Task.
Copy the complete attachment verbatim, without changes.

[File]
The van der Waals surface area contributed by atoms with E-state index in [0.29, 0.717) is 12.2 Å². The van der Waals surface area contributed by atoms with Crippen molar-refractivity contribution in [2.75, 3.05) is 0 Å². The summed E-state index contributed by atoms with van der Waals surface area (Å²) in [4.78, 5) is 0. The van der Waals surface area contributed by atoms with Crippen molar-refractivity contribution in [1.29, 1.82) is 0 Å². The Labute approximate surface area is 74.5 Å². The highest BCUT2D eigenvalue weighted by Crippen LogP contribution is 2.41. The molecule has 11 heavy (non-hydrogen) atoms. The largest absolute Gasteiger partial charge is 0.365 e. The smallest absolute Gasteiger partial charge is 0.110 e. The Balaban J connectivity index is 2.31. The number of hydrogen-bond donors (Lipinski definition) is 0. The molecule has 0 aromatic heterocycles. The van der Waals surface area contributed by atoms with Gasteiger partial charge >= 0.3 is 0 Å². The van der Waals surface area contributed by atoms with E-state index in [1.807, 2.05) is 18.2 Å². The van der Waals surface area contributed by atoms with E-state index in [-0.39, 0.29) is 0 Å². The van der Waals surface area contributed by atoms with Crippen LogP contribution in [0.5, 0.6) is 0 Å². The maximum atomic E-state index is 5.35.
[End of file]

The van der Waals surface area contributed by atoms with E-state index in [0.29, 0.717) is 12.2 Å². The van der Waals surface area contributed by atoms with Crippen molar-refractivity contribution in [2.75, 3.05) is 0 Å². The summed E-state index contributed by atoms with van der Waals surface area (Å²) in [4.78, 5) is 0. The van der Waals surface area contributed by atoms with Crippen molar-refractivity contribution in [1.29, 1.82) is 0 Å². The Labute approximate surface area is 74.5 Å². The highest BCUT2D eigenvalue weighted by Crippen LogP contribution is 2.41. The molecule has 11 heavy (non-hydrogen) atoms. The largest absolute Gasteiger partial charge is 0.365 e. The smallest absolute Gasteiger partial charge is 0.110 e. The Balaban J connectivity index is 2.31. The number of hydrogen-bond donors (Lipinski definition) is 0. The molecule has 0 aromatic heterocycles. The van der Waals surface area contributed by atoms with Gasteiger partial charge >= 0.3 is 0 Å². The van der Waals surface area contributed by atoms with E-state index in [1.807, 2.05) is 18.2 Å². The van der Waals surface area contributed by atoms with E-state index in [-0.39, 0.29) is 0 Å². The van der Waals surface area contributed by atoms with Crippen LogP contribution in [0.5, 0.6) is 0 Å². The maximum atomic E-state index is 5.35.